The Tennessee Aquarium did not disappoint!  I can see why it's one of the best rated.  We thoroughly enjoyed our time there.
The aquarium was beautiful!  There were two separate buildings - freshwater and salt water.  We all agreed that the salt water building was our favorite, but the freshwater exhibits were really nice, too.
We took our time and just let the kids explore when and where and how they wanted to.  We got to watch the scuba divers feeding the fish.
Ellie and I were in awe at all the colorful fish.  And that cute little turtle down there at the bottom under the log.
The touch tank was a favorite spot.  We spent lots of time here touching stingrays and sharks.

The butterfly house was another fun place.  We called Mason the "butterfly whisperer."  Butterflies were flitting around everywhere, and if you were still enough and close enough, they would land on you.  They were constantly landing on Mason.  I still haven't figured out how he managed to be still!

Ellie tried and tried and tried to get one to land on her.  I've never seen her so still for so long.
And Mason is at it again.
Who doesn't love a good shark cage?  We all agreed we would NOT be okay with this!
Mason is still fascinated with sharks.  Maybe he'll be a marine biologist one day!

After we finished at the aquarium, we drove across the Tennessee River and visited Coolidge Park.  They all wanted to ride the carousel.  Usually I despise paying for a ticket, but this wooden carousel is over 100 years old and was lovingly restored by a master wood carver.  So I choked and bought tickets so they could ride.
And, of course, this one picked a crazy cat to ride!  And side saddle, no less.
Mason isn't too big yet to ride the carousel.
It was really warm, and the girls were begging to play in the fountains.  So we did.  Such a great view!
Mason opted not to get wet this time.  Because, you know, venomous SPIDER BITE.
We were pretty tired so we headed back to the hotel and went to sleep early.  The next morning we checked out of the hotel and headed to Rock City!  The kids were ecstatic when we crossed the Tennessee Georgia line and thought we'd head to Pop and Mimi's.  I had to explain to them that we would have to do that another time.  They loved the drive up Lookout Mountain.
We spent the morning exploring the trails and gardens and all the nooks and crannies.
We finally made it to the top.  It was pretty hot and steamy.  But we had a great view.
By this time, the kids were done.  DONE.  I don't think they fully appreciated the fact that they were looking out over SEVEN STATES at once.
I can't believe that in all of my growing up years, I'd never been to Rock City.  But I hadn't.

And here's the infamous Lovers' Leap.
They were so good to cooperate with another picture or two.

After that, we drove back down the mountain and started the trek southwestward.  We discussed cutting over to Nashville and spending the night there, but we ultimately decided to save that for another time.  We drove to Tuscaloosa before stopping to spend the final night.  Yep.  Still checking the bed sheets.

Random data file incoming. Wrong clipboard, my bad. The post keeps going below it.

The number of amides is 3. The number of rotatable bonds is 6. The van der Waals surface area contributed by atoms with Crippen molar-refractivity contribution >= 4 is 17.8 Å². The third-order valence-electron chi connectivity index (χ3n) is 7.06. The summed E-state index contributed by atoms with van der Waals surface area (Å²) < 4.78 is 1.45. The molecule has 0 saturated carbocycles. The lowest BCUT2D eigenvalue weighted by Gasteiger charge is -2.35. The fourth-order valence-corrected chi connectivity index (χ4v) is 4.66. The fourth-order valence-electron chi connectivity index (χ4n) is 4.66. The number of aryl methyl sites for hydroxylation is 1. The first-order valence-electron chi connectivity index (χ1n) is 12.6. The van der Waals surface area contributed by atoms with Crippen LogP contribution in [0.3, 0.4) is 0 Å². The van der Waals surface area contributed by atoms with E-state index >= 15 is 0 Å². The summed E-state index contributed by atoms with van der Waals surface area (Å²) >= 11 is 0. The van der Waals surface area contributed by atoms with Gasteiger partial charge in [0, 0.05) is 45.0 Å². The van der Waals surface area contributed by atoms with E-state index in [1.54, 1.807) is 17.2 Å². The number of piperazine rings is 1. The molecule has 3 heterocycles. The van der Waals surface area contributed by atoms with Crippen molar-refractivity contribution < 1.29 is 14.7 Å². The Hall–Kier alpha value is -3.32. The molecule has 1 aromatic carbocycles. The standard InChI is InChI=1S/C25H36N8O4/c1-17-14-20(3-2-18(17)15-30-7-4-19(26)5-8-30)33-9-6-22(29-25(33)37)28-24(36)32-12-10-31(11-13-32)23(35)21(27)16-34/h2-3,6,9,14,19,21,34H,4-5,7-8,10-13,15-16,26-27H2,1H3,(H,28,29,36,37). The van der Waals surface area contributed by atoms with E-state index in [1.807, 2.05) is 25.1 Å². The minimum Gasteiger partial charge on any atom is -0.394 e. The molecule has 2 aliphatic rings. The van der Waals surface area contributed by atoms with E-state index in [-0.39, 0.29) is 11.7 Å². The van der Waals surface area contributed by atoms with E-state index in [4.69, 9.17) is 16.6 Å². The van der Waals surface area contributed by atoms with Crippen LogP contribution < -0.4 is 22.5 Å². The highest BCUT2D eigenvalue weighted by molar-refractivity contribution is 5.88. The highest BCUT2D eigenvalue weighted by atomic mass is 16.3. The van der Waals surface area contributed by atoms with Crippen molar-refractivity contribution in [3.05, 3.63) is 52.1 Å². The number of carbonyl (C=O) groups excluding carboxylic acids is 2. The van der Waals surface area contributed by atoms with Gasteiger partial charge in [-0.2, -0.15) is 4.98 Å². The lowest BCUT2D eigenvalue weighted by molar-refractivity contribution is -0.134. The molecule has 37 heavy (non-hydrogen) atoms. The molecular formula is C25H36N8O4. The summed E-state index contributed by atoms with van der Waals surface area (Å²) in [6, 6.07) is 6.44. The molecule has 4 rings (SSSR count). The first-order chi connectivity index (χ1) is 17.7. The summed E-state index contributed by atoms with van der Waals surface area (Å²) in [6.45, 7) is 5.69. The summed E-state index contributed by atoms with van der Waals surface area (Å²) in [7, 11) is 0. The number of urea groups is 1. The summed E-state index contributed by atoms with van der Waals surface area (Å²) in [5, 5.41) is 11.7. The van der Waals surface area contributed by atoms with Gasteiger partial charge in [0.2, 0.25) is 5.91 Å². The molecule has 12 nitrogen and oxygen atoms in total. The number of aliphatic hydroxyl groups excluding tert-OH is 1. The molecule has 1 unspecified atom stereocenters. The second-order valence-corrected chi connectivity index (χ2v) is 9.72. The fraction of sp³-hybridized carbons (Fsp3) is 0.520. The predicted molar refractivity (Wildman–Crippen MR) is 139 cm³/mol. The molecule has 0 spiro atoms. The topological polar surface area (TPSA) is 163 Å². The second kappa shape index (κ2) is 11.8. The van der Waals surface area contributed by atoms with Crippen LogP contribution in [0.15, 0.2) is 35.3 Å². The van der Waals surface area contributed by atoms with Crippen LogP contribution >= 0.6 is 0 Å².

The next morning we stopped at Krispy Kreme before heading home.  It was a sweet ending to an even sweeter trip. 
I had the best time with my little family on this trip.  It was so much needed for all of us (especially me though). The kids did so. good.  They didn't complain about all the time we spent driving (although we limited driving time to four hours a day with the exception of the first day).  They didn't complain about cramped sleeping quarters some nights.  They didn't complain about having only one bathroom.  They woke up each morning, and the first thing they said was, "Where are we going today?"

If you ask Ellie was her favorite part about Kentucky was, she'll be very quick to tell you, "The cave."  I don't think Mason and Hannah Kate have decided yet.  My favorite part was just being with my people.

This road trip was also a way for me to figure out if there might be anymore road trips in our future depending on how the kids did.  And, YES, there definitely will be!  The hardest part will be deciding where to go first!  Our list is rather lengthy.

From the time we left our driveway until the time our tires hit our driveway again, we drove 2,158 miles.  I can't wait to do it again.  But I'm thinking it'll be even farther the next time!

If you missed it, you can see the rest of our trip here (if you've never been to Kentucky, you should totally go!):

Part 1:  Country Music, Fast Cars, Caves and Presidents

Part 2:  Louisville

Part 3:  The Creation Museum

Part 4:  The Ark

Part 5:  Waterfalls and Fried Chicken

Tuesday, September 05, 2017

Our Big Kentucky Road Trip Part 5: waterfalls and fried chicken

After we left The Ark, I didn't have much of a plan.  I know.  Gasp!  I wasn't sure at that point how much time we'd have left (in other words, how much longer before work would begin calling Seth), and I hadn't really decided if we were going to continue heading south down the eastern side of the state or scoot back over to the western side.  I really wanted to spend some time in Daniel Boone National Forest.  I had several sites picked out I wanted to visit, but I also knew we definitely wouldn't make it to all of them.  We quickly agreed that we didn't want to go back down to Louisiana the same way we came up so we stayed on I-75 south and made our way towards Daniel Boone.  We were only going to have one day there so, of course, Cumberland Falls was my first choice.